Saturday, February 18, 2006

Camden winter shelters help homeless

As she let people into a Camden winter shelter, Linda Warwick was threatened by a man not on her list, on Sunday night.

The man shouted at her that he would blow off the door if she didn’t let him in to St Michael’s church hall. Linda, the coordinator of the Camden churches’ winter shelter scheme, handled the situation calmly, advising him to contact the Spectrum Day Centre to find out how to get on the scheme.

Cold weather shelters for the homeless have been set up by Camden churches since the start of January. Seven churches each provide free supper, a bed and breakfast, to homeless people, one night a week.

Only 13 people are allowed on the scheme at any one time, due to the limited space in churches. This compares to 350 rough sleepers who were contacted by outreach teams in Camden last year.

Linda says that the threat of violence is unusual. “We try to be firm, only allowing thirteen people. It’s sad when people queue and we can’t let them in,” she adds.

Imogen Black, pastoral assistant at St Michael’s Church, who helps run the Sunday night shelter, says, “It’s difficult as there are so many people we can’t take on.”

More than a dozen people volunteer to help there each week. “We’re well placed for volunteers. There’s a limit on what they can do,” she says.

Mandy Fernie, 42, and Marie Cafferkey, 55, who help at the Sunday shelter, eat, play scrabble and stay overnight with the homeless people.

“We just mix with the homeless like they were one of us. They’ve come from all backgrounds. We’ve had ex nurses and teachers. The shelter allows people to rest. It helps them to get their heads together and sort themselves out,” Marie says.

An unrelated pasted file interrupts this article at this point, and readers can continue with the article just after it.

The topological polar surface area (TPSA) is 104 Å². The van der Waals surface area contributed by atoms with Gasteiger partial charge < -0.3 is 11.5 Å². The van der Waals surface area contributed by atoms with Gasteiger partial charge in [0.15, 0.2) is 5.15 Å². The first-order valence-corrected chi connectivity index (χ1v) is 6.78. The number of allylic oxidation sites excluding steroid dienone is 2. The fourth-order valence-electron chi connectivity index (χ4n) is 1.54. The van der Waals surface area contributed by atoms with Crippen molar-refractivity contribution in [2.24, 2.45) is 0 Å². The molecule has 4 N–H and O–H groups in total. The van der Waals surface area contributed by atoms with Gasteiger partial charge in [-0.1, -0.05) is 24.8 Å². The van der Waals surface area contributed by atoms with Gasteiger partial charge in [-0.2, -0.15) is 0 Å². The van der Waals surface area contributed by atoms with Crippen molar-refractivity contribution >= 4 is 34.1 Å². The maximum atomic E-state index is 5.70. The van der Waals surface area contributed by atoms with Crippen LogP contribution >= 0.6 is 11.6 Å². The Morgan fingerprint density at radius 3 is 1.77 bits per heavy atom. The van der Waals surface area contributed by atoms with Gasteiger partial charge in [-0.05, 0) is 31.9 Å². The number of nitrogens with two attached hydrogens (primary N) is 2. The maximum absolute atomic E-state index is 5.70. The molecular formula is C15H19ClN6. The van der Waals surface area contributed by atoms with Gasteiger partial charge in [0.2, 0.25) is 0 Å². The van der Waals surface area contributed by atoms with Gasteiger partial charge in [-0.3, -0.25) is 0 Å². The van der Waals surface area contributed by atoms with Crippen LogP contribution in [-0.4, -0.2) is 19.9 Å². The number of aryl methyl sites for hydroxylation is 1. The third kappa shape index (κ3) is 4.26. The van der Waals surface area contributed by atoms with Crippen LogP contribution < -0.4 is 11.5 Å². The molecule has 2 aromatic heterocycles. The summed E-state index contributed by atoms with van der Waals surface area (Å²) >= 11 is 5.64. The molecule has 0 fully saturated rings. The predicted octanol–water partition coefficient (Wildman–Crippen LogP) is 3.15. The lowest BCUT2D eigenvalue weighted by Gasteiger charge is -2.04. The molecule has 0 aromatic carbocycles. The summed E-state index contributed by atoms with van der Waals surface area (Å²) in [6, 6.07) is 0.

The homeless people have to leave the shelter by 9am. They will be put up in another church from 7.30 that evening. “People have to leave by nine as the churches are used for other purposes in the day,” says Imogen.

Linda says that each church only takes the homeless people for one day in a row as “volunteers are more able to commit to one day a week.”

As for what the homeless people can do in the day, the Spectrum Day Centre is open. However, people can only stay there for two hours at a time. The rest of their time is mainly spent on streets. Two people have started attending college. Appointments are also set up with the scheme’s advocate worker, Rory Welks, who gives guidance helping people look for jobs and accommodation.

Homeless agencies, such as the Spectrum Centre, put forward people to go on the scheme. People of any age, race, creed and sex are accepted. "We won't ask people what they believe in. One man on the scheme is a Muslim,” Imogen says.

One female was at the Sunday night shelter. The remainder were all 20 to 50-year-old males. Linda comments on why there are more homeless men than women, saying, “Men are less likely to ask for assistance, due to a sense of pride.”

Homeless people sign an agreement to say they will not indulge in drinking, drugs or anti-social behaviour, before entering the shelter. "We don't discriminate against people with drink and drugs problems. However, drink or drugs aren’t allowed in the churches. These good behaviour conditions make things safer for the homeless and volunteers,” Imogen says.

Drug users will be offered help. "We offer an experienced listening ear," Imogen adds. However, two people were kicked out of the shelter for anti social behaviour this month.

People are allowed on the scheme for a maximum of 28 days. However “in certain situations, if we need to give people extensions, we will,” says Linda.

When asked why the scheme only runs from January. "At Christmas, there are agencies that help people. We set up homeless shelters, between January and March, as homeless people have less help then,” Imogen explains.

Ken Scott had been homeless for two years before he was accepted onto last years winter shelter scheme. “I didn’t need to worry where my next meal was coming from. Because they provided the basics, I could focus on my life and sort out my priorities,” he says.

He was referred to permanent accommodation by contacts he made at the shelter. He now volunteers on the scheme, helping on the Saturday night shelter.

Ken, who has done an eight week key worker course, hopes to gain a full time job helping the homeless in the spring.

The scheme runs until 31 March.

1 comment:

karaline said...

i happened to find out about this scheme by accident about a year ago, its facinating to read about it in more detail. good on yer for writin about it. i was also quite pleased to find out that these christians are actually walking their talk for a change!